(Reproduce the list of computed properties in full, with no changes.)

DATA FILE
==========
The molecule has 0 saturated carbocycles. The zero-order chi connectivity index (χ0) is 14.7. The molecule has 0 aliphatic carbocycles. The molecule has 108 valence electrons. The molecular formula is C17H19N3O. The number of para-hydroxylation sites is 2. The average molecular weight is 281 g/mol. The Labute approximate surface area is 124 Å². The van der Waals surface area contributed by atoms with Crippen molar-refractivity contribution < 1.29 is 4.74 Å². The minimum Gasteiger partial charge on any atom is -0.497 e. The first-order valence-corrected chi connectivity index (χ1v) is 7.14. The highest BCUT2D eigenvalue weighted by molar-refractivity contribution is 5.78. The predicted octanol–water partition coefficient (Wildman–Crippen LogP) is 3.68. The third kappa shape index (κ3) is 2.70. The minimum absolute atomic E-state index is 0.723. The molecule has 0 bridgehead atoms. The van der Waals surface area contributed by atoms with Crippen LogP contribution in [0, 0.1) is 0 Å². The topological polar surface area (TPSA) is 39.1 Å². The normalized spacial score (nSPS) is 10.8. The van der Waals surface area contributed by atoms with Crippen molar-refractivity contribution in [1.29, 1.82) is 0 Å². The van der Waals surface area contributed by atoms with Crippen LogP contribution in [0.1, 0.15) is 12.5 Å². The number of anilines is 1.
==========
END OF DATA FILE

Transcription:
The molecule has 0 saturated carbocycles. The zero-order chi connectivity index (χ0) is 14.7. The molecule has 0 aliphatic carbocycles. The molecule has 108 valence electrons. The molecular formula is C17H19N3O. The number of para-hydroxylation sites is 2. The average molecular weight is 281 g/mol. The Labute approximate surface area is 124 Å². The van der Waals surface area contributed by atoms with Crippen molar-refractivity contribution < 1.29 is 4.74 Å². The minimum Gasteiger partial charge on any atom is -0.497 e. The first-order valence-corrected chi connectivity index (χ1v) is 7.14. The highest BCUT2D eigenvalue weighted by molar-refractivity contribution is 5.78. The predicted octanol–water partition coefficient (Wildman–Crippen LogP) is 3.68. The third kappa shape index (κ3) is 2.70. The minimum absolute atomic E-state index is 0.723. The molecule has 0 bridgehead atoms. The van der Waals surface area contributed by atoms with Crippen LogP contribution in [0, 0.1) is 0 Å². The topological polar surface area (TPSA) is 39.1 Å². The normalized spacial score (nSPS) is 10.8. The van der Waals surface area contributed by atoms with Crippen molar-refractivity contribution in [1.29, 1.82) is 0 Å². The van der Waals surface area contributed by atoms with Crippen LogP contribution in [0.1, 0.15) is 12.5 Å². The number of anilines is 1.